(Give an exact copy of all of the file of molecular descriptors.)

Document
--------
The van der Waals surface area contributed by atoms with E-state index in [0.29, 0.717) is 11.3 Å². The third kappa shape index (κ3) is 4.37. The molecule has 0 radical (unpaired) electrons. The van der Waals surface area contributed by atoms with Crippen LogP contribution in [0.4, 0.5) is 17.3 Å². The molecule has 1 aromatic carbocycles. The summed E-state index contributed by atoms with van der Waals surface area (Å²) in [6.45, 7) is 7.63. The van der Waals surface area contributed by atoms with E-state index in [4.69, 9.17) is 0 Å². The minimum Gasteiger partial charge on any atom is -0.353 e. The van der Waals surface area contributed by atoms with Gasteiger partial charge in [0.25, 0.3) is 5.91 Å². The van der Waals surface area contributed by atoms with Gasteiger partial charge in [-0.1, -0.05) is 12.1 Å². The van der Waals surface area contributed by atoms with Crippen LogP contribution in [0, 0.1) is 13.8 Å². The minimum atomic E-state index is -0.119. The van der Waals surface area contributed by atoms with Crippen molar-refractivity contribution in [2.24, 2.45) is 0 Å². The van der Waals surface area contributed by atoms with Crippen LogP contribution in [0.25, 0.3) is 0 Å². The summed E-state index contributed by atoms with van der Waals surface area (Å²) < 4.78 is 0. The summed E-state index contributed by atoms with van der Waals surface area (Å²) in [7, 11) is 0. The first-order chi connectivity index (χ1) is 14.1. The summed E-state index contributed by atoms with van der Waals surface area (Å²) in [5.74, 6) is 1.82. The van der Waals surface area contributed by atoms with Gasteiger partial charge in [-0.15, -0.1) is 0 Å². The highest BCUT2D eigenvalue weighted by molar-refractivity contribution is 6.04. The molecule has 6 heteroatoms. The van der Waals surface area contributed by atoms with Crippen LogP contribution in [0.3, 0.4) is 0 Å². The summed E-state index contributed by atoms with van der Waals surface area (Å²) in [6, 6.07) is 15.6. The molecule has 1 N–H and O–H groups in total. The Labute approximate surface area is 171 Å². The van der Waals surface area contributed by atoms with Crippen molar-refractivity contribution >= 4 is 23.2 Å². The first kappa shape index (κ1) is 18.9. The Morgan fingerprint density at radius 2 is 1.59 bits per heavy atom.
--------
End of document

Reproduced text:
The van der Waals surface area contributed by atoms with E-state index in [0.29, 0.717) is 11.3 Å². The third kappa shape index (κ3) is 4.37. The molecule has 0 radical (unpaired) electrons. The van der Waals surface area contributed by atoms with Crippen LogP contribution in [0.4, 0.5) is 17.3 Å². The molecule has 1 aromatic carbocycles. The summed E-state index contributed by atoms with van der Waals surface area (Å²) in [6.45, 7) is 7.63. The van der Waals surface area contributed by atoms with E-state index in [4.69, 9.17) is 0 Å². The minimum Gasteiger partial charge on any atom is -0.353 e. The van der Waals surface area contributed by atoms with Gasteiger partial charge in [0.25, 0.3) is 5.91 Å². The van der Waals surface area contributed by atoms with Gasteiger partial charge in [-0.1, -0.05) is 12.1 Å². The van der Waals surface area contributed by atoms with Crippen LogP contribution in [0, 0.1) is 13.8 Å². The minimum atomic E-state index is -0.119. The van der Waals surface area contributed by atoms with Crippen molar-refractivity contribution in [2.24, 2.45) is 0 Å². The van der Waals surface area contributed by atoms with Crippen LogP contribution in [0.25, 0.3) is 0 Å². The summed E-state index contributed by atoms with van der Waals surface area (Å²) < 4.78 is 0. The summed E-state index contributed by atoms with van der Waals surface area (Å²) in [7, 11) is 0. The first-order chi connectivity index (χ1) is 14.1. The summed E-state index contributed by atoms with van der Waals surface area (Å²) in [5.74, 6) is 1.82. The van der Waals surface area contributed by atoms with Gasteiger partial charge in [-0.15, -0.1) is 0 Å². The highest BCUT2D eigenvalue weighted by molar-refractivity contribution is 6.04. The molecule has 6 heteroatoms. The van der Waals surface area contributed by atoms with Crippen LogP contribution in [0.3, 0.4) is 0 Å². The summed E-state index contributed by atoms with van der Waals surface area (Å²) in [6, 6.07) is 15.6. The molecule has 1 N–H and O–H groups in total. The Labute approximate surface area is 171 Å². The van der Waals surface area contributed by atoms with Crippen molar-refractivity contribution >= 4 is 23.2 Å². The first kappa shape index (κ1) is 18.9. The Morgan fingerprint density at radius 2 is 1.59 bits per heavy atom.